As Trump began his term, Grassley tweeted at him again and again, once to “Whoever at WH monitors Twitter for businessman president Trump” — ostensibly to get the president’s attention on everything from White House tours to document disclosures.
When the Judiciary Committee moved forward with its Russia investigation over the summer, the president tweeted about the committee’s “phony Russian Witch Hunt” and wrote about Grassley, “It’s very sad that Republicans, even some that were carried over the line on my back, do very little to protect their President.”
When news broke in September that the president had struck a deal with Democratic leaders on the so-called Dreamers, Grassley’s only recourse was to Tweet back at Trump. “@realDonaldTrump Morn news says u made deal w Schumer on DACA/hv ur staff brief me/ I know u undercut JudiCimm effort 4 biparty agreement.”
@realDonaldTrump Morn news says u made deal w Schumer on DACA/hv ur staff brief me/ I know u undercut JudiCimm effort 4 biparty agreement
— ChuckGrassley (@ChuckGrassley) September 14, 2017
Appropriations Chairman Thad Cochran
As chairman of the Appropriations Committee, Cochran checks off on all new spending measures that go through the legislative process. That beautiful wall the president wants on the Southern border? Cochran is instrumental to it. So it came as a surprise to many when the president pointed to Cochran as the reason the latest version of Obamacare repeal didn’t muster the votes to pass last month, blaming the failure on a mystery senator in the hospital and unable to vote. When speculation turned to an ailing, but homebound, Cochran, he had to tweet, “I’m not hospitalized.”
Thanks for the well-wishes. I’m not hospitalized, but am recuperating at home in Mississippi and look forward to returning to work soon.
The list goes on. After Sen. Lisa Murkowski, the chairwoman of the Energy and Natural Resources Committee, voted against Obamacare repeal, Interior Secretary Ryan Zinke called to threaten future projects in her state, projects that she technically controls as head of the committee.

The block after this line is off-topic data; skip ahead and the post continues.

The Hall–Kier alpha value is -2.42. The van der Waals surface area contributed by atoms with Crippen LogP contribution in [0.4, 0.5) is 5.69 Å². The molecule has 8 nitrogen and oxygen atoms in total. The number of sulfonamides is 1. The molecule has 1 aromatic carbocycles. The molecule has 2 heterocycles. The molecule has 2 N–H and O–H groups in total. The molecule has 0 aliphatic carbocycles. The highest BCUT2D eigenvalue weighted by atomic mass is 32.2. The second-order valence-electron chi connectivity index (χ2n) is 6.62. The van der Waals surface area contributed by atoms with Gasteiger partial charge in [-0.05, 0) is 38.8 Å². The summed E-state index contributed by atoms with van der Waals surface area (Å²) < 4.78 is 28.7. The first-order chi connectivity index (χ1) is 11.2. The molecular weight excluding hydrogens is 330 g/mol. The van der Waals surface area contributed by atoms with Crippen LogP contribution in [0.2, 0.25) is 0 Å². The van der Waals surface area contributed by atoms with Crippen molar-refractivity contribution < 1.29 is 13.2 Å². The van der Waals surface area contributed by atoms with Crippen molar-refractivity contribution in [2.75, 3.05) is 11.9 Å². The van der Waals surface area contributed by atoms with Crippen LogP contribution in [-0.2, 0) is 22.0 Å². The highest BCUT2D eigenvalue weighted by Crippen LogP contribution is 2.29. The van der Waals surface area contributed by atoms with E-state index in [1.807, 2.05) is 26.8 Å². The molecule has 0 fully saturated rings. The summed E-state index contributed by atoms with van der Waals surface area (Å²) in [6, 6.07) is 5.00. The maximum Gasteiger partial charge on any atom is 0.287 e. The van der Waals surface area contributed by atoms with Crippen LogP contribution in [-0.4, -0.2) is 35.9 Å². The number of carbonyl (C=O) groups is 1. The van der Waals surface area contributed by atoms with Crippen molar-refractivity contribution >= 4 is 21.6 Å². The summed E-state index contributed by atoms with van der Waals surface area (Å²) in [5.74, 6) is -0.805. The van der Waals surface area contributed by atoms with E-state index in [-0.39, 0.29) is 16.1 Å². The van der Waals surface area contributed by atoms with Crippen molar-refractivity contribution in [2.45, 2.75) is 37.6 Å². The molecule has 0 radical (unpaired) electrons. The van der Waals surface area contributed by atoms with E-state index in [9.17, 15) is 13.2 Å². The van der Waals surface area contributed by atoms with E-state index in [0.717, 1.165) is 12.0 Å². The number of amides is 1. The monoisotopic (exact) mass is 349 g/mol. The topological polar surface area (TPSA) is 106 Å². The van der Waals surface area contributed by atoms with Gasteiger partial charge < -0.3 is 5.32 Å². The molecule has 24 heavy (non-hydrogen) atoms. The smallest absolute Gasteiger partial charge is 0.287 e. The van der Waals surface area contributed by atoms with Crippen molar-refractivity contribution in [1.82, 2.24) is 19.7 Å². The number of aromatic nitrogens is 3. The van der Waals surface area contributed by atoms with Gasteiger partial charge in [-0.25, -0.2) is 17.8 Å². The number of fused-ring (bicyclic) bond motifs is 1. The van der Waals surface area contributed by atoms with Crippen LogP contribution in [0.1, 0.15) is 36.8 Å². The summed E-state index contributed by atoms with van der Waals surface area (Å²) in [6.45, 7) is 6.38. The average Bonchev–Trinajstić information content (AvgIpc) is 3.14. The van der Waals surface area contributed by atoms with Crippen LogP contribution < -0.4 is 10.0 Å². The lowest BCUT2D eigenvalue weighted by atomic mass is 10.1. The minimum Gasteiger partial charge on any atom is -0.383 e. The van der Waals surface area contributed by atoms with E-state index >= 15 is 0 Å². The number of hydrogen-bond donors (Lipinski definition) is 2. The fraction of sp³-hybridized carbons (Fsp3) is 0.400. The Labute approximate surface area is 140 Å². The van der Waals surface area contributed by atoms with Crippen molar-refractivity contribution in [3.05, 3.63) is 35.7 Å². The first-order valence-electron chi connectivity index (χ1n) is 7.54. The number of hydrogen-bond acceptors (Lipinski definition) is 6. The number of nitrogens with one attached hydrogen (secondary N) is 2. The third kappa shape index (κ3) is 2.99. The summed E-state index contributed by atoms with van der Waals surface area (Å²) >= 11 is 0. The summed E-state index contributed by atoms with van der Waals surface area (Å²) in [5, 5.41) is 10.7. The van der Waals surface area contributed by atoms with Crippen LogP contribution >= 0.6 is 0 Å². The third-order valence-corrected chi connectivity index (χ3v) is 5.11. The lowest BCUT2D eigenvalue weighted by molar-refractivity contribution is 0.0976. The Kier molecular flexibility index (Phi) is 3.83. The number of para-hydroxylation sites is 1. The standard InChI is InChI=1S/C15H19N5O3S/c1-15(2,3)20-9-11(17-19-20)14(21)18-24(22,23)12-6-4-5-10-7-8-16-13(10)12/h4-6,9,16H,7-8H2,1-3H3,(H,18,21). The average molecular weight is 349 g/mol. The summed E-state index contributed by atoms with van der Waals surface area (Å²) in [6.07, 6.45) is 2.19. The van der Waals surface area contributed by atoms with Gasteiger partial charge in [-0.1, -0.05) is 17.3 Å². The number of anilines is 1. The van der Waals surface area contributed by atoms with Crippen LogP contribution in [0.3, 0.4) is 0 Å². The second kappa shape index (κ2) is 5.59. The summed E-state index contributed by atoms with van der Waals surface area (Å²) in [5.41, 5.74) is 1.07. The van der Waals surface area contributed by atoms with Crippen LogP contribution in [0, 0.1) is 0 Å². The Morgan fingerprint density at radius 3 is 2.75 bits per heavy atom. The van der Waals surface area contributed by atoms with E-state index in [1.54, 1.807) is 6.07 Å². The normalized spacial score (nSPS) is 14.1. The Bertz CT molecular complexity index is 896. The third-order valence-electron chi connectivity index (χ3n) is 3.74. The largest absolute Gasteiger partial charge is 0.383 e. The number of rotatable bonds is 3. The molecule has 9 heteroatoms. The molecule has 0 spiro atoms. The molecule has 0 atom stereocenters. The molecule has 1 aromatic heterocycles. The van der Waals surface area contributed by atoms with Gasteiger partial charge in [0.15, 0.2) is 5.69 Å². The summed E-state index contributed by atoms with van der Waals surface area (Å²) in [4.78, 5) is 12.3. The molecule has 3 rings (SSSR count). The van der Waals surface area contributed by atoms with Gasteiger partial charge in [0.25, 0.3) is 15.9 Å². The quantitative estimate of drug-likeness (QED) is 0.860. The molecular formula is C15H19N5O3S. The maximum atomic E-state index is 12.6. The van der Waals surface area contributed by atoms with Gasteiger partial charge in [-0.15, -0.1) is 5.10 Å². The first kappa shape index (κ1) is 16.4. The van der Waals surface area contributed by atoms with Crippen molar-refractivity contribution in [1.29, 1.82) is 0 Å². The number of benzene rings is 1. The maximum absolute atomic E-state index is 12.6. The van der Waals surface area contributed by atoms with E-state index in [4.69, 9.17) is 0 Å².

When Sen. Richard Burr, chairman of the Intelligence Committee, held a hearing on possible connections between the Trump administration and Russia, the president tweeted, “Why Isn’t the Senate Intel Committee looking into the Fake News Networks in OUR country to see why so much of our news is just made up-FAKE!”
Why Isn’t the Senate Intel Committee looking into the Fake News Networks in OUR country to see why so much of our news is just made up-FAKE!
— Donald J. Trump (@realDonaldTrump) October 5, 2017
Along with Steve Bannon’s threats to primary nearly a dozen sitting Republican senators and Trump’s ongoing feud with Senate Majority Leader Mitch McConnell, the rest of us can come to one of two conclusions — either the president doesn’t know how crucial Congress is to his agenda, or he doesn’t care one way or another if his agenda passes.
It’s certainly easier to blame a failure on legislators few people have heard of than to actually do the hard work of passing an agenda. It seems like the president has decided which route he’s going to take.
Roll Call columnist Patricia Murphy covers national politics for The Daily Beast. Previously, she was the Capitol Hill bureau chief for Politics Daily and founder and editor of Citizen Jane Politics. Follow her on Twitter @1PatriciaMurphy.